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What are the properties a generator $g$ should have to be secure for ElGamal signatures (original scheme)?

I am aware that it is poorly chosen and not secure when $g|p-1$ or $g^{-1}|p-1$, where $p$ is the large prime so that $g$ generates $Z_p^*$ and $g$ has maximum order (that is, $p-1$).

Are there other properties one should consider? Additionally, should $g$ be picked randomly over $[1..p-1]$ or is it safe to choose it to be a small integer to start with?

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First you should know that Elgamal encryption and signature security is based on DDH problem (Decisional Diffie Hellman) which is tractable in some groups that CDH problem is believed to be hard (Computational Diffie Hellman). As in the case of $\mathbb{Z_q}$ in which CDH is believed to be hard but DDH is apparently tractable.

Let $p = 2p_1 + 1$ where both $p$ and $p_1$ are prime. Let $Q_p$ be the subgroup of quadratic residues in $\mathbb{Z_p}$. $Q_p$ is a cyclic group of prime order itself in which DDH assumption is believed to be hard. This group and some other groups in which DDH problem is intractable are mentioned in this paper by Dan Boneh.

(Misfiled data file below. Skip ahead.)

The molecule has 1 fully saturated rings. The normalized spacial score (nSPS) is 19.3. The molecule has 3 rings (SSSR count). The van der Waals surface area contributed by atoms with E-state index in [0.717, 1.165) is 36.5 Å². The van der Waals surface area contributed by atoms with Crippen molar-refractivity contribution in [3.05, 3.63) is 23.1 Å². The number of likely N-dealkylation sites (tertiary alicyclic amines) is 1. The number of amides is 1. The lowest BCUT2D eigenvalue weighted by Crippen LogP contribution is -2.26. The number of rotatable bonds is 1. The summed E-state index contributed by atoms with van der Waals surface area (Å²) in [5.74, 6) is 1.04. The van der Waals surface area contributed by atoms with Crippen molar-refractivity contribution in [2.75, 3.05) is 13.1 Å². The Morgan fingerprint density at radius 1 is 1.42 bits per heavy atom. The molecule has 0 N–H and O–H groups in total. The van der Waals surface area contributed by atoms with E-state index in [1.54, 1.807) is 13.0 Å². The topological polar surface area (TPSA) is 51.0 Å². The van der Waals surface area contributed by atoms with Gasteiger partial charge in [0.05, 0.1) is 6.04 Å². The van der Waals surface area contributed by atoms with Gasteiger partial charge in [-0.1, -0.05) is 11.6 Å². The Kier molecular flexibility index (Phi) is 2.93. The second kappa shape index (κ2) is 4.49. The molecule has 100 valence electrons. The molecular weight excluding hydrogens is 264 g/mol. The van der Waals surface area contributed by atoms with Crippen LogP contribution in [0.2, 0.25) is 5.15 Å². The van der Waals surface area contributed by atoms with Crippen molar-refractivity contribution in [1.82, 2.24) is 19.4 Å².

Any randomly chosen primitive element in $\mathbb{Z_p}$, say $g$, to the power of two ($g_1=g^2$) is a 'safe' generator for the subgroup of quadratic residues in $\mathbb{Z_p}$ (it is defined above as $Q_p$). A primitive element of $\mathbb{Z_q}$ is an element which are relatively prime to $p$. ($gcd(g,p)=1$)

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  • $\begingroup$ What you write is true for semantic security of ElGamal encryption. But security oft ElGamal signatures is not related to the DDH assumption in the used group. It would be more than surprising if unforgeability of ElGamal signatures could be reduced to a decisional problem instead of a computational one. $\endgroup$ – DrLecter Feb 21 '14 at 21:46

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